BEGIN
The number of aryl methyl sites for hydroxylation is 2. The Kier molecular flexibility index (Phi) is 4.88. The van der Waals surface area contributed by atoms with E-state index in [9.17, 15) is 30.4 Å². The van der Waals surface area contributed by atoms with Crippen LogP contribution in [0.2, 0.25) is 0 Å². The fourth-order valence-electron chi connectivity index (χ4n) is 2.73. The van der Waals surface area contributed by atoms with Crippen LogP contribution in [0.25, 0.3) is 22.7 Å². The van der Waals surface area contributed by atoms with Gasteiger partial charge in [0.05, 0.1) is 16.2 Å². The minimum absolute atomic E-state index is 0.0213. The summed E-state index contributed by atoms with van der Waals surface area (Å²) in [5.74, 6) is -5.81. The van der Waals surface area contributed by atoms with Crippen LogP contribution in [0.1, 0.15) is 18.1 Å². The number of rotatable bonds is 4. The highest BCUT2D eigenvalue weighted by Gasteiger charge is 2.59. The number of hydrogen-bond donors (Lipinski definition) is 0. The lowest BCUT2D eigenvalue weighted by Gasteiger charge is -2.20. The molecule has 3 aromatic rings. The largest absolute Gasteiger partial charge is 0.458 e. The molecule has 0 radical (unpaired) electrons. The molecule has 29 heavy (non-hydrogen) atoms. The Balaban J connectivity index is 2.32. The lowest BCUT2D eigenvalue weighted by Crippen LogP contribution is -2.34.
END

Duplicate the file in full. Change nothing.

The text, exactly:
The number of aryl methyl sites for hydroxylation is 2. The Kier molecular flexibility index (Phi) is 4.88. The van der Waals surface area contributed by atoms with E-state index in [9.17, 15) is 30.4 Å². The van der Waals surface area contributed by atoms with Crippen LogP contribution in [0.2, 0.25) is 0 Å². The fourth-order valence-electron chi connectivity index (χ4n) is 2.73. The van der Waals surface area contributed by atoms with Crippen LogP contribution in [0.25, 0.3) is 22.7 Å². The van der Waals surface area contributed by atoms with Gasteiger partial charge in [0.05, 0.1) is 16.2 Å². The minimum absolute atomic E-state index is 0.0213. The summed E-state index contributed by atoms with van der Waals surface area (Å²) in [5.74, 6) is -5.81. The van der Waals surface area contributed by atoms with Crippen LogP contribution in [0.1, 0.15) is 18.1 Å². The number of rotatable bonds is 4. The highest BCUT2D eigenvalue weighted by Gasteiger charge is 2.59. The number of hydrogen-bond donors (Lipinski definition) is 0. The lowest BCUT2D eigenvalue weighted by Gasteiger charge is -2.20. The molecule has 3 aromatic rings. The largest absolute Gasteiger partial charge is 0.458 e. The molecule has 0 radical (unpaired) electrons. The molecule has 29 heavy (non-hydrogen) atoms. The Balaban J connectivity index is 2.32. The lowest BCUT2D eigenvalue weighted by Crippen LogP contribution is -2.34.